The Future Of
The Future Of
Dec 9, 2020
The top economic stories of 2020 with special guests Jackie Forrest and Rob Roach
Play • 42 min

ATB’s Managing Director of Economics Rob Roach, and Jackie Forrest, Executive Director at ARC Energy Research Institute and co-host of the ARC Energy Ideas podcast join ATB’s Chief Economist Todd Hirsch to count down the top 10 economic stories of 2020.

They also answer questions submitted by listeners and cover everything from diversifying Alberta’s economy to the future of nuclear power in Canada. 

Subscribe to The Future Of where we connect with community and business leaders who are thinking about, planning for and leading us into the future. 

Ask Todd your questions about the future and the economy, or share your feedback any time by connecting with us at: thefutureof@atb.com

For more on the work of ATB Financial’s Economics and Research team, visit us at www.atb.com/economics

Subscribe to The Owl and get a quick daily snapshot of what’s happening in Alberta’s economy

Real Talk
Real Talk
Ryan Jespersen
February 24, 2021 - Stephen Brogarth, Tad Milmine, Power Grid Panel, Elise Stolte, Conor Ruzycki
If you had a hard time finding Real Talk on your favourite podcast platform yesterday, you weren't alone. Podboard100 managing director Stephen Brogarth explains why some of the most prominent platforms have recently come under "DDoS" attack. Calgary Police Constable Tad Milmine's personal survival story is both troubling and remarkable. On Pink Shirt Day, he explains how he overcame child abuse and struggles around his sexuality to establish the international charity Bullying Ends Here. Blake Shaffer (University of Calgary) and Joshua Rhodes (University of Texas at Austin) have worked collaboratively to determine what we can learn from the Lone Star State's recent energy woes. The dynamic duo joins Ryan to talk wind, solar, nuclear, natural gas, coal, and other forms of power - and to respond to Monday's conversation about Alberta's energy future with former talk show host Danielle Smith. Journalist Elise Stolte is spearheading a new approach to "engagement journalism" with the Edmonton Journal's Groundwork initiative. She brings us up to speed on why it's such an effective method of storytelling, and provides the latest details impacting seniors around COVID-19. Conor Ruzycki has spent the past decade studying pharmaceutical aerosols. The PhD candidate in mechanical engineering explains what we've learned about how this virus spreads, and simple steps each of us can take to flatten the curve. 8:15 - Stephen Brogarth 19:15 - Cst. Tad Milmine 39:20 - Power Grid Panel (Blake Shaffer and Joshua Rhodes) 1:10:10 - Elise Stolte 1:40:13 - Conor Ruzycki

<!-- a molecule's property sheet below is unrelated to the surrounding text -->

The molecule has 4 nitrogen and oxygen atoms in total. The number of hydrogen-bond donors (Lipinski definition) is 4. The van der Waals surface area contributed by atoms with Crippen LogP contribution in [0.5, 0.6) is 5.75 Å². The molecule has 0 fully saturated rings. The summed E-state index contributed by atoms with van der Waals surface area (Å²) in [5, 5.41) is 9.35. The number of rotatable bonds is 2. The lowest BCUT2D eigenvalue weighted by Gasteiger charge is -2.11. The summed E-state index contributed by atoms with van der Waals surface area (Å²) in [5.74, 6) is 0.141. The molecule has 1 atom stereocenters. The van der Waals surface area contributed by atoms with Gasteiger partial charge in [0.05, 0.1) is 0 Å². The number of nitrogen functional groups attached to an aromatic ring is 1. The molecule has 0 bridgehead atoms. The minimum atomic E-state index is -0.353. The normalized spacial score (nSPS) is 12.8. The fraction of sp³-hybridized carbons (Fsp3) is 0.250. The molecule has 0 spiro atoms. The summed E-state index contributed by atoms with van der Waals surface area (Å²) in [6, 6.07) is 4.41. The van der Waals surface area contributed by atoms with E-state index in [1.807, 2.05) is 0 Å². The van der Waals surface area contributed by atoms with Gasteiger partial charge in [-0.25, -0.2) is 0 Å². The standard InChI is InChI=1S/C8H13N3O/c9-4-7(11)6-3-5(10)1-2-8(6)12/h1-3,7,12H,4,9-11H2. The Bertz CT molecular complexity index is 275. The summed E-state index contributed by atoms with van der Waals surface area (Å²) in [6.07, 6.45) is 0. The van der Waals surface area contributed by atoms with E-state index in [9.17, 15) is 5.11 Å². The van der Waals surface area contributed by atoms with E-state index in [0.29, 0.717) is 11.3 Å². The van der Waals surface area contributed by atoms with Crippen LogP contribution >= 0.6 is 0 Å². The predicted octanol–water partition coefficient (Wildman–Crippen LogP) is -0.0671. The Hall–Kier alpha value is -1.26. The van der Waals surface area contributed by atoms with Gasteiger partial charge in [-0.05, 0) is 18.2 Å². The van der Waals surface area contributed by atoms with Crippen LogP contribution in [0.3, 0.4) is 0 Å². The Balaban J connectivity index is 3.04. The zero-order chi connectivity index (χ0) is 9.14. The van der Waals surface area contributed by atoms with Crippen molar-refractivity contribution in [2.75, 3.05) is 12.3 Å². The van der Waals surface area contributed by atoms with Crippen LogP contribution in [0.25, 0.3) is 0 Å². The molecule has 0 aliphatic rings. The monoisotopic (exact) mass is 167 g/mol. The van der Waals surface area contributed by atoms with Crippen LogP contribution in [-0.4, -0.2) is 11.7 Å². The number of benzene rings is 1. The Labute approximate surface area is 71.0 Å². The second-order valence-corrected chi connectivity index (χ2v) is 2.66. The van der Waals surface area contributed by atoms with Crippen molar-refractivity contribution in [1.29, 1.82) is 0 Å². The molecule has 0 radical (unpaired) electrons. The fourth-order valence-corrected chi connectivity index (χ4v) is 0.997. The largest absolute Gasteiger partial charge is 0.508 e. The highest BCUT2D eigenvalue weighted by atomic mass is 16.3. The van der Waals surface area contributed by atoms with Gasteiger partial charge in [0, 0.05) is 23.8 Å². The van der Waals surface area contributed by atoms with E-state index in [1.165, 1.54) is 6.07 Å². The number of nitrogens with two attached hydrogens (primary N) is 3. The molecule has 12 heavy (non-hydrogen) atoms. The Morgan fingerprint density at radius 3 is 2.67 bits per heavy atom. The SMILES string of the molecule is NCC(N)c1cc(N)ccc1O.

2 hr 21 min
Ultrarunning History
Ultrarunning History
Davy Crockett
73: The 100-miler: Part 20 (1978-79) The Unisphere 100